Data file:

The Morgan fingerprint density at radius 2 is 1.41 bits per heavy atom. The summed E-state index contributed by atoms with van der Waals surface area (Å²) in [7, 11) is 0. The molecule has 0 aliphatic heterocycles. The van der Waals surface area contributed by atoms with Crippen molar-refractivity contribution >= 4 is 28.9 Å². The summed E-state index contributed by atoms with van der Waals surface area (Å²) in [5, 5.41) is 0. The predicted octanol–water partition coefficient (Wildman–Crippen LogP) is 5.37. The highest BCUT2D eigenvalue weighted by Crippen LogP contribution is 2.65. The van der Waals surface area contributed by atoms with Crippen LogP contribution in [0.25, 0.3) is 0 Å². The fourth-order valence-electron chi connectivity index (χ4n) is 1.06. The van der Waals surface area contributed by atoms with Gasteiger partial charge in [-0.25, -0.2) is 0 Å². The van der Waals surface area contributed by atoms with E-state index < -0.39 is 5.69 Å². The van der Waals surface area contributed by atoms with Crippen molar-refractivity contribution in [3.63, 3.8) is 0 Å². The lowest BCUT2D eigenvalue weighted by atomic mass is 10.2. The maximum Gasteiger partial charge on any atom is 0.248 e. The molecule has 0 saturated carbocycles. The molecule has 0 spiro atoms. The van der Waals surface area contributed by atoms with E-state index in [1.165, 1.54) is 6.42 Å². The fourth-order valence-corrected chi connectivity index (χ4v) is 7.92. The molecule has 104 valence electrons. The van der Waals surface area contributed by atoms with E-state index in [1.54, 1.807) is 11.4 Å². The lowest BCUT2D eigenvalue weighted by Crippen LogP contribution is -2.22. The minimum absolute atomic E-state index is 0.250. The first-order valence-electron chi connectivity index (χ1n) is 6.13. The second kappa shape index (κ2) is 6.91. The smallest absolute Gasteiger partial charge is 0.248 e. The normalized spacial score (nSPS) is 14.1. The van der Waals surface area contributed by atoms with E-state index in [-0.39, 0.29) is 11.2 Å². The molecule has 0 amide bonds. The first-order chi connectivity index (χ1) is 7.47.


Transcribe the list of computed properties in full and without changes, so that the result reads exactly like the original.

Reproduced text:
The Morgan fingerprint density at radius 2 is 1.41 bits per heavy atom. The summed E-state index contributed by atoms with van der Waals surface area (Å²) in [7, 11) is 0. The molecule has 0 aliphatic heterocycles. The van der Waals surface area contributed by atoms with Crippen molar-refractivity contribution >= 4 is 28.9 Å². The summed E-state index contributed by atoms with van der Waals surface area (Å²) in [5, 5.41) is 0. The predicted octanol–water partition coefficient (Wildman–Crippen LogP) is 5.37. The highest BCUT2D eigenvalue weighted by Crippen LogP contribution is 2.65. The van der Waals surface area contributed by atoms with Crippen LogP contribution in [0.25, 0.3) is 0 Å². The fourth-order valence-electron chi connectivity index (χ4n) is 1.06. The van der Waals surface area contributed by atoms with Gasteiger partial charge in [-0.25, -0.2) is 0 Å². The van der Waals surface area contributed by atoms with E-state index < -0.39 is 5.69 Å². The van der Waals surface area contributed by atoms with Crippen molar-refractivity contribution in [3.63, 3.8) is 0 Å². The lowest BCUT2D eigenvalue weighted by atomic mass is 10.2. The maximum Gasteiger partial charge on any atom is 0.248 e. The molecule has 0 saturated carbocycles. The molecule has 0 spiro atoms. The van der Waals surface area contributed by atoms with E-state index in [1.165, 1.54) is 6.42 Å². The fourth-order valence-corrected chi connectivity index (χ4v) is 7.92. The molecule has 104 valence electrons. The van der Waals surface area contributed by atoms with E-state index in [1.54, 1.807) is 11.4 Å². The lowest BCUT2D eigenvalue weighted by Crippen LogP contribution is -2.22. The minimum absolute atomic E-state index is 0.250. The first-order valence-electron chi connectivity index (χ1n) is 6.13. The second kappa shape index (κ2) is 6.91. The smallest absolute Gasteiger partial charge is 0.248 e. The normalized spacial score (nSPS) is 14.1. The van der Waals surface area contributed by atoms with E-state index in [-0.39, 0.29) is 11.2 Å². The molecule has 0 amide bonds. The first-order chi connectivity index (χ1) is 7.47.